JuvenileThe death penalty has long been a controversial issue, but it is even more so when it involves a person under eighteen years old. Adolescents are generally treated differently than adults. Juveniles who commit violent acts such as sexual assault or murder are not looked upon as mature enough to fully comprehend their actions. They are also thought to be young enough to rehabilitate effectively.

Amnesty International, a well known humane organization, has studied the number of death sentences given to criminals who were under the age of eighteen at the time of the crime, including cases where the actual execution was not carried out until they were older. They have documented more than 60 cases of juvenile capital punishment since 1990 across nine separate countries.

In 1989, the United Nations held the Convention on the Rights of the Child to establish protective measures for any person less than eighteen years of age. The convention produced a treaty calling for a global ban on child execution, along with defining many other specifics rights for adolescents. Every country except the United States, South Sudan, and Somalia signed and adopted the treaty. In January 2015, Somalia began the process of ratification. It may seem odd that the U.S. declined to participate, but since then the U.S. Supreme Court has declared it illegal to put any person to death for crimes they committed prior to reaching adulthood. The case Roper v. Simmons established this by a vote of five to four in 2005. Justice Kennedy summed up the ban on juvenile execution: “When a juvenile offender commits a heinous crime, the State can exact forfeiture of some of the most basic liberties, but the State cannot extinguish his life and his potential to attain a mature understanding of his own humanity.”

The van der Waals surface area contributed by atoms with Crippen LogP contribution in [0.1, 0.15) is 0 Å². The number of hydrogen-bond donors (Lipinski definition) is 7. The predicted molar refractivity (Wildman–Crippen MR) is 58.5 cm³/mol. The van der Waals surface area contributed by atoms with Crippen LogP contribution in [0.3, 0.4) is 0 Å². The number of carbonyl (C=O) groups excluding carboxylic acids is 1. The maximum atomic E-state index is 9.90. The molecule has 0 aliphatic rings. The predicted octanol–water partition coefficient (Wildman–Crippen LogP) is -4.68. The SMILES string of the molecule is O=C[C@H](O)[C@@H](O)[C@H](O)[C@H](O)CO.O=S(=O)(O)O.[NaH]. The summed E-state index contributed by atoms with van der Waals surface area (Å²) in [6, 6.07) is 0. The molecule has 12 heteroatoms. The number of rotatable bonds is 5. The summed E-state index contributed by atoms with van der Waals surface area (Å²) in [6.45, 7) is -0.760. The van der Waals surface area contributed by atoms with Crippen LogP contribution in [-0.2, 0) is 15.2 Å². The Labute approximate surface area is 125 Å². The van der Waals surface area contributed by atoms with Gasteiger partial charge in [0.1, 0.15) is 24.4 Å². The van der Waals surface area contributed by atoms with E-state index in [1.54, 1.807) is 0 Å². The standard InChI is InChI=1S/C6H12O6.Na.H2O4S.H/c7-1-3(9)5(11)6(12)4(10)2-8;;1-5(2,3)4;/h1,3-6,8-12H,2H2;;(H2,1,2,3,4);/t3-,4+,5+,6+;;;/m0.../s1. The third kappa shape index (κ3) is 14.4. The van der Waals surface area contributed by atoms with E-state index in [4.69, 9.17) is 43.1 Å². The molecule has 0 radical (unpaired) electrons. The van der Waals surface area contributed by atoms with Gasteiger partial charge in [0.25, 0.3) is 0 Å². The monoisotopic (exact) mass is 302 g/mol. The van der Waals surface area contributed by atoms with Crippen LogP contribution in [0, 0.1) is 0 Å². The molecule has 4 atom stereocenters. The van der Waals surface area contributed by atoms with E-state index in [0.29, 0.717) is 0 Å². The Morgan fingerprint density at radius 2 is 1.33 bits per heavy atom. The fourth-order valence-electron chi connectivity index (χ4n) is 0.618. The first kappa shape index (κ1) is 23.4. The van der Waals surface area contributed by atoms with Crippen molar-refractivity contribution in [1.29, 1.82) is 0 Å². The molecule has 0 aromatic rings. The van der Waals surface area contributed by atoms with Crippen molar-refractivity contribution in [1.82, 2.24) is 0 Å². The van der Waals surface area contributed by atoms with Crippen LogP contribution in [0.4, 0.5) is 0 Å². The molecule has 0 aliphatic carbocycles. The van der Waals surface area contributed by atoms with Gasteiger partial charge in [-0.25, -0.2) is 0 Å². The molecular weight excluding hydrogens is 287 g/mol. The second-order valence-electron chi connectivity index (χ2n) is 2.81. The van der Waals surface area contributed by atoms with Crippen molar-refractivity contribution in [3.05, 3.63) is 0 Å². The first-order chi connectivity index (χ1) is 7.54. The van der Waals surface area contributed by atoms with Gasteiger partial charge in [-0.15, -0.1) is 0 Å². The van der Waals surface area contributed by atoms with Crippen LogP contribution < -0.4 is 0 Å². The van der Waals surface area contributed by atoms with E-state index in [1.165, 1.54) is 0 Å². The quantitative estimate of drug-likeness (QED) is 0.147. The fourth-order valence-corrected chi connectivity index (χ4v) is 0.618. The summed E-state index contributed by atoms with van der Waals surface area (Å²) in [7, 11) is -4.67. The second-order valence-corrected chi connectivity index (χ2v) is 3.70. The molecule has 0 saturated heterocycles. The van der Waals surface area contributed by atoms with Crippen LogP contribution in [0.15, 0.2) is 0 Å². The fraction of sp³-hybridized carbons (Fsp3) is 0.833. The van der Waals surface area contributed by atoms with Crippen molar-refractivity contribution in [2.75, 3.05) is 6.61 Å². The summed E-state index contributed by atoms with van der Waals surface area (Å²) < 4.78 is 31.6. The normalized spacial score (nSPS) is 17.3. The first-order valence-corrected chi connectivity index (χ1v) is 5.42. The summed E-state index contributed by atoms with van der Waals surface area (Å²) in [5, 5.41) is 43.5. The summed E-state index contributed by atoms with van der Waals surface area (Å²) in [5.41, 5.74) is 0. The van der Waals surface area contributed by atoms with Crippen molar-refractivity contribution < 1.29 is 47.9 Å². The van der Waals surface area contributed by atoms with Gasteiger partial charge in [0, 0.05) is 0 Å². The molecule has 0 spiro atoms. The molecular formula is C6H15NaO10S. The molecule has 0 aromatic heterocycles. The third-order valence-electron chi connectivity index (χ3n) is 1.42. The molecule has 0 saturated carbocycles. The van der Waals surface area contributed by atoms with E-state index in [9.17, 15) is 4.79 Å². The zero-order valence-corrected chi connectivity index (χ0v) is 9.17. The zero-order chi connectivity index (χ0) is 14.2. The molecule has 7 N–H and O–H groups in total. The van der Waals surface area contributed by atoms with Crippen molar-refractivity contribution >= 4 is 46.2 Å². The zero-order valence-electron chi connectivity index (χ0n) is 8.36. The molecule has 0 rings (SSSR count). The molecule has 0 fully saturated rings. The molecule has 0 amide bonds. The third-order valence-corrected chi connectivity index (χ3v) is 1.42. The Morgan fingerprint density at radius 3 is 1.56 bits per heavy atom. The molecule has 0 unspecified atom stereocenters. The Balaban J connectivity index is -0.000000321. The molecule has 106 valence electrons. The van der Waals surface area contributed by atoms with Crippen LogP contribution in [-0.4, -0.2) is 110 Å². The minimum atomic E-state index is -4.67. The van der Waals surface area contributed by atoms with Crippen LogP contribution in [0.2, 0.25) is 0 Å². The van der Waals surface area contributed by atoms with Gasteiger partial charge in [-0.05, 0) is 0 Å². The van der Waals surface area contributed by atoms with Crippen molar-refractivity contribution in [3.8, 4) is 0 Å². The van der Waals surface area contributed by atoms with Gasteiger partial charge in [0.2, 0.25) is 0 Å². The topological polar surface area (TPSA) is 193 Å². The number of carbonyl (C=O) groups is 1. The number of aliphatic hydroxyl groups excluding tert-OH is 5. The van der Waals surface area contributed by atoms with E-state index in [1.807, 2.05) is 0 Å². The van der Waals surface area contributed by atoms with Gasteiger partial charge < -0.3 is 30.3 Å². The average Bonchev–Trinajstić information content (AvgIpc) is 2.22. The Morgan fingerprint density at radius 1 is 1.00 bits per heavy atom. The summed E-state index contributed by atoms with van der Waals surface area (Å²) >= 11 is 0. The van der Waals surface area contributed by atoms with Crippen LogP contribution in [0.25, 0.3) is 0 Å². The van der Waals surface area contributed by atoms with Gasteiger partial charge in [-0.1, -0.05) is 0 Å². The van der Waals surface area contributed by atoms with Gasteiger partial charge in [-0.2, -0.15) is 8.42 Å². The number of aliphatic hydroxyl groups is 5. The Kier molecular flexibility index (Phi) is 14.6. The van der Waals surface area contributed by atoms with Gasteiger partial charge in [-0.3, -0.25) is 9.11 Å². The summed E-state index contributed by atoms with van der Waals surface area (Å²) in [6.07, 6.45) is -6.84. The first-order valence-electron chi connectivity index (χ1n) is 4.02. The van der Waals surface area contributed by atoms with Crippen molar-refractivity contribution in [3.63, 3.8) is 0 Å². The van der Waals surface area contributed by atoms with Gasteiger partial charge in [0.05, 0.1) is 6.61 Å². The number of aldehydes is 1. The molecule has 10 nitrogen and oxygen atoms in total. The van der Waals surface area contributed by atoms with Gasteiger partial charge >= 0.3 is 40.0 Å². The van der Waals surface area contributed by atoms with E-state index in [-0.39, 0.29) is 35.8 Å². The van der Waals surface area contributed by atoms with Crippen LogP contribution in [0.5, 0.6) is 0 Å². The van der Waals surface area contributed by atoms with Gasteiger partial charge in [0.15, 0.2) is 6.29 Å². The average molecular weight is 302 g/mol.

Currently, the only country that still executes minors is Iran. Although they agreed to the treaty which banned this practice, they have continued to give the death penalty to juveniles. Other countries have protested this, and an organization called “Stop Child Executions” formed for the sole purpose of encouraging Iran to cease this practice. The organization works to increase public awareness of this situation, suggest other viable methods of punishment, and maintains online petitions.


Back to Crime Library